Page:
as Chairman was to appoint Democrat Brain Shapiro from Woodstock
to chair the Environmental Committee. One of the committee's
charges was to oversee the UCRRA. Brian worked with Gary Bischoff,
the Agency's Director Mike Bemis, and the UCRRA board to assure
all spending was needed while constantly looking for more
efficient ways to deliver the service.
That diligence brought about the lowest net service fees in
the history of the agency, which in turn proves the Comptroller's
point that better oversight of
the UCRRA can save money. The Comptroller could have drew
attention in his report that the net service fees were the
lowest under the Democrat controlled Legislature but instead
he attempted to not have an appearance of politics so he issued
a blanket report to warn what a lack of oversight could do.
The response from the present Chairman of the Legislature,
Republican Fred Wadnola of Ulster, along with various members
of the new Republican controlled Legislature, was nothing
more than a resort to the same old tactics of screaming politics
and claiming the Comptroller is just attempting to discredit
the Legislature. This was the same argument used when the
cost of the JAIL was being questioned as it was when the UCRRA
was running up staggering bills. It is amazing how things
never seem to change.
David B Donaldson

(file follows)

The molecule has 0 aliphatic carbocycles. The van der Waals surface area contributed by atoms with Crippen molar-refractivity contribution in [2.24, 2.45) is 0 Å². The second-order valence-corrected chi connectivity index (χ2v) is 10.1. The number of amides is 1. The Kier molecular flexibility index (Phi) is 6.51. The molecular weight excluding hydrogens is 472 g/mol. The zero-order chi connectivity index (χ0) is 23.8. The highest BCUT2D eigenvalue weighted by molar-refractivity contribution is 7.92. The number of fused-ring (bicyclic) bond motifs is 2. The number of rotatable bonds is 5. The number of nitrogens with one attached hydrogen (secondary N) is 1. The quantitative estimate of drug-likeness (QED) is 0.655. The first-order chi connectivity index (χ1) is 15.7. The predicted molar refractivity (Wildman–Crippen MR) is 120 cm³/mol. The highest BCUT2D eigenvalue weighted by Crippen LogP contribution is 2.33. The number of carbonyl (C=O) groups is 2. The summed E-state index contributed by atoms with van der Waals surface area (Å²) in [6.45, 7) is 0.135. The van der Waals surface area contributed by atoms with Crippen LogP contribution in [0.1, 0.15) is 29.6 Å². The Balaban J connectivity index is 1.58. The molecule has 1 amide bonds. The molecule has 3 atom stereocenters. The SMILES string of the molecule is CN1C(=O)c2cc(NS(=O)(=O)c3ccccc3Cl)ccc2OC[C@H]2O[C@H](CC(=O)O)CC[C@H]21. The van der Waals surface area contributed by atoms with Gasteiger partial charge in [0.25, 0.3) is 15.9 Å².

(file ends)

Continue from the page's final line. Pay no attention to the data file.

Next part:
Ulster County Legislator
We are writing to let you know that we have enthusiastically
endorsed Eric Schneiderman for New York State Attorney General.
This was an easy decision for us to make because, as a lifelong
progressive reformer, Eric has fought as an attorney, activist
and lawmaker to deliver equal justice for all New Yorkers.
Eric has the deepest, broadest and most diverse grassroots
coalition in this race - it's a coalition that only a candidate
devoted to fighting for equality and justice can build. Eric
has been a strong leader for the interests of New York's hard
working families from increasing the minimum wage, to championing
the right to organize, to improving the worker's compensation
system, to bringing good-paying green jobs to our state.
Eric will fight against corporate corruption on behalf of
New Yorkers who have been victimized by big corporations,
big banks, insurance companies and other special interests
that don't play by the rules. He's been a leader in fighting
corruption and abuse in state government. He authored the
most sweeping ethics reforms in decades and led the charge
to expel corrupt Sen. Hiram Monserrate after he was convicted
of a domestic violence crime.
Schneiderman lead the fight to end the draconian Rockefeller
Drug laws that wasted taxpayer dollars and devastated NY communities
Named one of the greenest senators in the state by EPL/Environmental
Advocates, Eric is an unwavering supporter of environmental
justice. He believes that every New Yorker has the right to
clean air, safe drinking water and healthy communities to
raise their children. Eric also believes that environmental
protection and job creation must go hand in hand.
As The New York Times wrote in its endorsement, "We endorse